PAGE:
Another day—another year—there was no banging of pans nor rattling of oven doors this morning. I was leafing through some old magazines, enjoying a three day vacation when I became aware of an uproar outdoors. Coyotes tormenting the dog again I supposed. (I'll just jump out from that sleeping tent and surprise them). But the surprise backfired. Came a snapping and snarling and a miniature thunder of padded feet. I darted out from behind the sleeping tent like a screaming jumping jack, beating my hands together in a frenzy. Out of the little dry wash and under the hitching rack shot a melee of animals. At my unexpected appearance two grey shadows somersaulted and leapt for cover behind the nearest jackpine thicket and two shivering dogs came to huddle against my legs, one on either side. My palms burned for an hour but goose bumps washed over me and icicles played tag up and down my spine. Coyotes? All biological data to the contrary those were two grey woolly timber wolves invading the quiet of my domain that morning

All set for another trip into the Bob, October 1963.The time-honored "Golden Days Of Autumn" are just next to Heaven and have given me many pleasant miles of riding but in rainy seasons the hours drip into days, each one more dreary than the last. I have huddled under the covers fully dressed and listened fearfully while the old burned snags fell around me in a violent wind storm, hoping the tent wouldn't make good its threat to come loose and go flapping off to some South Sea island. I've been ferried across frozen, swollen Young's Creek on the tallest horse in the outfit with my knees drawn up and big cakes of ice floating past.

As the season comes to a close expect plenty of snow and often a howling wind over Pyramid pass, as it was once when we were bringing out the camp. The early November skies had opened up and dropped enough snow to drive the elk out of the high-country much to the delight of our California hunters and now, almost at the end of the run Allen, "The Boss", had gotten an infection in one knee. Home remedies failed and I persuaded him to go out with our boy and the departing hunters for medical aid.

"If I can't come back I'll send someone to help you out with the camp. And I'll try to meet you on top," he promised, meaning on top of the pass. The snow turned to rain at lower levels and when the boy brought back the empty string next day he also brought my son-in-law, Joe. They looked like two drowned rats! We cached, maneuvered and packed and with all the gear as wet, frozen and unpleasant as possible, got going the second day. The miles wore away, the heavy snow making it rough on the animals. The boy was in the lead breaking trail with the huskiest horse, and when they started down the little pitch to round the lake they jumped off into a drift that looked like an explosion. The prayers I had been harboring all day came right out fervent and loud. We had yet to round the drifted lake and down the trailless mountainside, a banshee wind was on the make and we had a seventeen-year old boy to lead us. Then I saw them. Tracks of two men on foot. My spirits soared—The Boss was better and he and one of our good neighbors had been here and marked us out a trail. But why so far out? From my place at the end of the procession I could see the leaders plowing snow belly deep and I breathed another prayer of thankfulness for the partly covered man tracks. A lucky thing it was that the lake was low and the Lord walked right along beside us for if we'd broken through the ice we'd have been in real trouble.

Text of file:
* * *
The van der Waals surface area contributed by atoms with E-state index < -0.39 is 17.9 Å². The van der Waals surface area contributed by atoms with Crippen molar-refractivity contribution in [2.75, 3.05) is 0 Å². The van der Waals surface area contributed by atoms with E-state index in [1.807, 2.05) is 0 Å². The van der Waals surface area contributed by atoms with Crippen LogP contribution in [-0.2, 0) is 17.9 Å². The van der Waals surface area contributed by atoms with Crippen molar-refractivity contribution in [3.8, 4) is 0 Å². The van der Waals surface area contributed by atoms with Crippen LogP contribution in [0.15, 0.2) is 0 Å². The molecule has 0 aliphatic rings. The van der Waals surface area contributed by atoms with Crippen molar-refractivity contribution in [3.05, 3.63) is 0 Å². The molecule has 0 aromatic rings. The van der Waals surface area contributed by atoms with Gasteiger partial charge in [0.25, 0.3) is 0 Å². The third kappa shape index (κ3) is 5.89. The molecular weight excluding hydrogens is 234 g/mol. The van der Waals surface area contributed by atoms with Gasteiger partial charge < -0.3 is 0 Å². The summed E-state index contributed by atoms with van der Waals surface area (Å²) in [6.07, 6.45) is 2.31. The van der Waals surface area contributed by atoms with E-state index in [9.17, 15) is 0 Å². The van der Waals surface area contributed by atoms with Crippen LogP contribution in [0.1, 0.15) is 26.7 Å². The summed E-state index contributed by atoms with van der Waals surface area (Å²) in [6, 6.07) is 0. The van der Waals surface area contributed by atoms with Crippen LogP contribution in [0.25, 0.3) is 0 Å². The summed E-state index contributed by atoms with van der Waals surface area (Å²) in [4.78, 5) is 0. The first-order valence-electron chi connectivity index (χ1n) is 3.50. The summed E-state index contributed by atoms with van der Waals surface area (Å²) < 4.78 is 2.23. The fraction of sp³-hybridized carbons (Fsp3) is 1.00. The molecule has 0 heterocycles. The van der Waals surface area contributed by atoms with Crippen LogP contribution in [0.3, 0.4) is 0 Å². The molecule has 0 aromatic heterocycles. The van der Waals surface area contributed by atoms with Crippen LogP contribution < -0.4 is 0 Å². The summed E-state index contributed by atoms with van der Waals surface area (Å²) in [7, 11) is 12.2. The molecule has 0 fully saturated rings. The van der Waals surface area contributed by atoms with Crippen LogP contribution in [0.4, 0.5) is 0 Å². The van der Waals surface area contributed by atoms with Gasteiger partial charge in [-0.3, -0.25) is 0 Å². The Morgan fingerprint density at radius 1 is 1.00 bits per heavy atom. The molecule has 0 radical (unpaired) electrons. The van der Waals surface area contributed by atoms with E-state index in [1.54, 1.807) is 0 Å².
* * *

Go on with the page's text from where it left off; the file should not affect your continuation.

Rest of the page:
Now we were leaving the lake for the last short climb. Soon I sat looking down on the outfit. One tortured little tree twisted in the wind and I had long ago made a mental note of which side the trail went. The boys were off searching it out on foot. They had stopped and were motioning to each other.

"The other side of the tree," I screeched.

"Huh-h ?"

"The oth-er side of - the - tree-ee-ee."


No use. The wind-tossed words sailed over their heads. I could only pray that they would find a way off that glassy mountain. And they did. A couple miles down we overtook the makers of the tracks, two strangers, hunters who had turned back. Upon reaching home I learned that The Boss was threatening to desert a warm hospital bed and take off after us if we failed to get home that very night.

As we trailed down the mountain the snow decreased, the wind gave up and went back to its devilment up among the peaks. We had gone one more round—another season was behind us, just one of many that we spent in The Bob Marshall Wilderness.